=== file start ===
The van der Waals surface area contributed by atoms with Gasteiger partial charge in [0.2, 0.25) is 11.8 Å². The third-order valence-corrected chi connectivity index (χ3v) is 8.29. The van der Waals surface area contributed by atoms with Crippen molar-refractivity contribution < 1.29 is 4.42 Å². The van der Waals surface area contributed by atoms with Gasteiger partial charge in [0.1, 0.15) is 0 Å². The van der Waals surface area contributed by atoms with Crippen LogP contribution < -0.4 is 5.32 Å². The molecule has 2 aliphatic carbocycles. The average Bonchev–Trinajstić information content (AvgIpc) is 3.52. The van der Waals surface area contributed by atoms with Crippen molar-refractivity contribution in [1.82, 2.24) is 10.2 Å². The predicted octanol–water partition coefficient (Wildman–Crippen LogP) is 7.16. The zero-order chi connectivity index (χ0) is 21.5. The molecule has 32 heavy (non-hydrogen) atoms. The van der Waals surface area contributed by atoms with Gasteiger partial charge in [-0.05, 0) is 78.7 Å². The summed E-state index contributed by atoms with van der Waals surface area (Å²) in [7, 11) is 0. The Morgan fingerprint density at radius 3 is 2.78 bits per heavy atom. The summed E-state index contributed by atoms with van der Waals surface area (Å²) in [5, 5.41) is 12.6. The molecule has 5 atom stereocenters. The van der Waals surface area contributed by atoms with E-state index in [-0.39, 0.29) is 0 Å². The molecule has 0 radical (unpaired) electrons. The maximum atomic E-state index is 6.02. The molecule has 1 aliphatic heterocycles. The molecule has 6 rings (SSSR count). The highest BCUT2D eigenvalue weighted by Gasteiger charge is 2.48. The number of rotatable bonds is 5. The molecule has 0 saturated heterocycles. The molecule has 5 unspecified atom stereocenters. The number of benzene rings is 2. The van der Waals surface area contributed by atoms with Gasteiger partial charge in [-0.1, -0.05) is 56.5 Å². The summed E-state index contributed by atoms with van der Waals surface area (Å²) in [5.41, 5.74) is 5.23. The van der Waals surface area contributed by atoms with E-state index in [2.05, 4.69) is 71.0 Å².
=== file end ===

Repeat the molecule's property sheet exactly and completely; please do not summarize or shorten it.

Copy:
The van der Waals surface area contributed by atoms with Gasteiger partial charge in [0.2, 0.25) is 11.8 Å². The third-order valence-corrected chi connectivity index (χ3v) is 8.29. The van der Waals surface area contributed by atoms with Crippen molar-refractivity contribution < 1.29 is 4.42 Å². The van der Waals surface area contributed by atoms with Gasteiger partial charge in [0.1, 0.15) is 0 Å². The van der Waals surface area contributed by atoms with Crippen LogP contribution < -0.4 is 5.32 Å². The molecule has 2 aliphatic carbocycles. The average Bonchev–Trinajstić information content (AvgIpc) is 3.52. The van der Waals surface area contributed by atoms with Crippen molar-refractivity contribution in [1.82, 2.24) is 10.2 Å². The predicted octanol–water partition coefficient (Wildman–Crippen LogP) is 7.16. The zero-order chi connectivity index (χ0) is 21.5. The molecule has 32 heavy (non-hydrogen) atoms. The van der Waals surface area contributed by atoms with Gasteiger partial charge in [-0.05, 0) is 78.7 Å². The summed E-state index contributed by atoms with van der Waals surface area (Å²) in [7, 11) is 0. The Morgan fingerprint density at radius 3 is 2.78 bits per heavy atom. The summed E-state index contributed by atoms with van der Waals surface area (Å²) in [5, 5.41) is 12.6. The molecule has 5 atom stereocenters. The van der Waals surface area contributed by atoms with E-state index in [-0.39, 0.29) is 0 Å². The molecule has 0 radical (unpaired) electrons. The maximum atomic E-state index is 6.02. The molecule has 1 aliphatic heterocycles. The molecule has 6 rings (SSSR count). The highest BCUT2D eigenvalue weighted by Gasteiger charge is 2.48. The number of rotatable bonds is 5. The molecule has 0 saturated heterocycles. The molecule has 5 unspecified atom stereocenters. The number of benzene rings is 2. The van der Waals surface area contributed by atoms with Gasteiger partial charge in [-0.1, -0.05) is 56.5 Å². The summed E-state index contributed by atoms with van der Waals surface area (Å²) in [5.41, 5.74) is 5.23. The van der Waals surface area contributed by atoms with E-state index in [2.05, 4.69) is 71.0 Å².